Figures 3(c)3(f) show SEM images of the CNT dispersion after wet-jet milling at various processing numbers. The CNT dispersion, which was produced by 1 time of the wet-jet milling process, contained the CNT particles with the size of 200 μm, as shown in Figure 3(c). This particle size was smaller than that of the sample after the planetary centrifugal mixing. The region besides the CNT particles showed a rough surface, which is different from the surface of silicon substrate. High magnification SEM observation showed that the individual CNTs existed on the silicon substrate. Therefore, the wet-jet milling process is considered to exfoliate the CNTs from the agglomerated CNT.

The size and the number of CNT particles decreased with an increase in the number of the jet-milling processes. CNT particles were not observed for the samples above the processing times number of 30. The roughness of the region existing in the individual CNTs also decreased with an increase in the processing number. Above the processing times number of 30, the surface was smooth enough not to be observed by the low magnification SEM investigation, although the exfoliated single CNTs existed on the substrate. The smooth surface indicates that the exfoliated single CNTs were uniformly dispersed in water by using the wet-jet milling method.

Figure 4 shows high magnification SEM images of CNT dispersion (a) before and (b) after applying 70 times of wet-jet milling processing. The CNTs in both samples were approximately 25 nm in the diameter and 1.5 μm in the length. From both SEM images, drastic changes of the diameter and the length were not observed. This investigation indicates that the wet-jet milling process has no effect on degrading, defecting, or the size of CNT.

Figure 4: High magnification SEM images of CNT in the dispersion (a) before and (b) after the wet-jet milling process of 70 times.

Figure 5(a) shows the dependence of the wet-jet milling processing times number on the viscosity of CNT dispersion. This figure also shows the viscosity of the CNT suspension without applying the wet-jet milling process. The CNT suspension without the wet-jet milling process showed low viscosity of 1.9 mPa·s. The viscosity of CNT dispersion increased to 48 mPa·s by applying wet-jet milling process once. However, the viscosity decreased to 2 mPa·s with an increase in the wet-jet milling processing times number up to 70.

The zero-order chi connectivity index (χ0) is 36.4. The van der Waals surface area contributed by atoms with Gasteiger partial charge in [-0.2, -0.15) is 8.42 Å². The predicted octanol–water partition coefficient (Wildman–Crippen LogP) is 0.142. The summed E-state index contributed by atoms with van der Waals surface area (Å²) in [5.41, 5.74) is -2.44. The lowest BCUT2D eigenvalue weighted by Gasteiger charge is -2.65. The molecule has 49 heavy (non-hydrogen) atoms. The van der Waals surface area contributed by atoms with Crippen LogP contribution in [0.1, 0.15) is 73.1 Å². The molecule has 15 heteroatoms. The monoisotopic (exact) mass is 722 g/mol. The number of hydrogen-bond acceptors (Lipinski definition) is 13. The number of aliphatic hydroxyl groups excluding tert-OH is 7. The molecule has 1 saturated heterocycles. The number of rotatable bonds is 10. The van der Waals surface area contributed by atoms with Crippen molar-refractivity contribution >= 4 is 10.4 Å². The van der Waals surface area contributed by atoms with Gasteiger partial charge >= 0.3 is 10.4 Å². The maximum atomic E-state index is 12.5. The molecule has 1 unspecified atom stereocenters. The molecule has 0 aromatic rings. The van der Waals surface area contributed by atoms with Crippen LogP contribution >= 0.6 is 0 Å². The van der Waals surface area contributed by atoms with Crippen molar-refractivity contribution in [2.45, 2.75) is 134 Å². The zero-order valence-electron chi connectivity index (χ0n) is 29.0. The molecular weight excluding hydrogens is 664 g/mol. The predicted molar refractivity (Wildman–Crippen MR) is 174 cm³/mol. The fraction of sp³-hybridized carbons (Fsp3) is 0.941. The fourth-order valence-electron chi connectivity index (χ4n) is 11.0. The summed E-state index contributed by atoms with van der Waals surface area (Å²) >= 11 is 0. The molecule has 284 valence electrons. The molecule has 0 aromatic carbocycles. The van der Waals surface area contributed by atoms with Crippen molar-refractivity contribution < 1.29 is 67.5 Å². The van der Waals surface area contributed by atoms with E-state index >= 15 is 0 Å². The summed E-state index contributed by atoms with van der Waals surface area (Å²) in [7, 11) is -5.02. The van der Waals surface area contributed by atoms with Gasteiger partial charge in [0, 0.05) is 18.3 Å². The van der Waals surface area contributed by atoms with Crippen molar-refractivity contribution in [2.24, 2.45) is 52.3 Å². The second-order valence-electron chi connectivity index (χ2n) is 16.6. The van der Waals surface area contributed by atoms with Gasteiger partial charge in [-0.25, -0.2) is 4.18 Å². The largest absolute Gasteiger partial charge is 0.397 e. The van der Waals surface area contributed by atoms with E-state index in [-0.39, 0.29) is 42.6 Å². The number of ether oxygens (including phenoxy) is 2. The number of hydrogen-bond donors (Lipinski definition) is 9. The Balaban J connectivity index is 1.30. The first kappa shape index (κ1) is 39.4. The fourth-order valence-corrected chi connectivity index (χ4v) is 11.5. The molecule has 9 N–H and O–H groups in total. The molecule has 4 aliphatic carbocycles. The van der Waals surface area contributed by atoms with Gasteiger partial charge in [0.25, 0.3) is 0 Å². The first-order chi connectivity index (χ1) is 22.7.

Figure 5: (a) Viscosity of CNT dispersion formed by the wet-jet milling process at various processing numbers and (b) electrical conductivity of the CNT/PTFE composite film. The CNT/PTFE composite film was formed from the CNT dispersion, produced by the wet-jet milling at various processing numbers.

The CNT/PTFE composite film was formed with the CNT dispersion. Figure 5(b) shows the dependence of the wet-jet milling processing times number, which was carried out to produce the CNT dispersion, on the electrical conductivity of the CNT/PTFE composite film. No electrical conduction was observed for the composite film, which was formed using the CNT suspension without applying the wet-jet milling process, although the CNT was contained in the film. On the other hand, the electrical conduction was observed for the CNT/PTFE composite film formed with the CNT dispersion, which was produced by the wet-jet milling method. At 1 time of the wet-jet milling process, the composite film showed the electrical conductivity of 2.7 S/cm. The electrical conductivity of the CNT/PTFE composite film was within the range of 2-3 S/cm up to 6 times of the wet-jet milling process. The electrical conductivity increased to 14 S/cm by applying the process at 8 times. With increasing the processing number from 8 to 70 times, the electrical conductivity gradually increased up to 22 S/cm.

The suspension without the wet-jet milling process contains the large agglomerates of CNTs. Few individual CNTs are contained in the suspension, although the planetary centrifugal mixing is carried out. This CNT suspension shows the low viscosity similar to pure water, because the CNT agglomerates with the size of 300 μm contribute low external specific surface and cause the low viscosity of the CNT suspension [27]. The agglomerated CNTs do not form an electrical network in the CNT/PTFE composite film, because high percolation threshold, at which electrical conduction in composite film was formed [28], is required. Therefore, the composite film containing them has no electrical conduction.

The wet-jet milling process exfoliates individual CNTs from the agglomerates, in addition to a decrease in the number and the size of agglomerates. The dispersion containing the individual CNTs, which is formed by the jet-milling process of 1 time, shows high viscosity of 48 mPa·s. The increase of the viscosity results from an increase in external specific surface of CNT [27], which is due to the decrease of agglomerate size and the exfoliation of individual CNTs by the jet-milling process. On the other hand, the viscosity of the CNT dispersion was decreased by applying the jet-milling above 2 times. The decrease in the viscosity indicates that the CNTs are uniformly dispersed in the water by applying the wet-jet milling process, because high shearing makes the nanotubes align with the flow direction, thus making the viscosity decrease [29].